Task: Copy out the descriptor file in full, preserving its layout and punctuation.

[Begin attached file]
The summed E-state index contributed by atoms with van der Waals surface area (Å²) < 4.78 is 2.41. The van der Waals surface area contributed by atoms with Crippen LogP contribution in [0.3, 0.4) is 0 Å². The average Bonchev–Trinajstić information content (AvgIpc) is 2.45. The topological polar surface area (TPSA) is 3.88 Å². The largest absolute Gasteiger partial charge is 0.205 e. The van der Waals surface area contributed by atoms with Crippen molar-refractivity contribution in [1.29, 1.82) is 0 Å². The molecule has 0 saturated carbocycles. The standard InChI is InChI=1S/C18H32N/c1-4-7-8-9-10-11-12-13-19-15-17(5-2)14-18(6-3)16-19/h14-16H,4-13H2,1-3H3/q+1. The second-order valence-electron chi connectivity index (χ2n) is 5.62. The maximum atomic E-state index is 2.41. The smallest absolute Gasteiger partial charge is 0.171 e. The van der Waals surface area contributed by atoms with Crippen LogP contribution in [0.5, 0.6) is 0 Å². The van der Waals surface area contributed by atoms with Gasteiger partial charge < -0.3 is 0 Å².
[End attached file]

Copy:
The summed E-state index contributed by atoms with van der Waals surface area (Å²) < 4.78 is 2.41. The van der Waals surface area contributed by atoms with Crippen LogP contribution in [0.3, 0.4) is 0 Å². The average Bonchev–Trinajstić information content (AvgIpc) is 2.45. The topological polar surface area (TPSA) is 3.88 Å². The largest absolute Gasteiger partial charge is 0.205 e. The van der Waals surface area contributed by atoms with Crippen molar-refractivity contribution in [1.29, 1.82) is 0 Å². The molecule has 0 saturated carbocycles. The standard InChI is InChI=1S/C18H32N/c1-4-7-8-9-10-11-12-13-19-15-17(5-2)14-18(6-3)16-19/h14-16H,4-13H2,1-3H3/q+1. The second-order valence-electron chi connectivity index (χ2n) is 5.62. The maximum atomic E-state index is 2.41. The smallest absolute Gasteiger partial charge is 0.171 e. The van der Waals surface area contributed by atoms with Crippen LogP contribution in [0.5, 0.6) is 0 Å². The van der Waals surface area contributed by atoms with Gasteiger partial charge < -0.3 is 0 Å².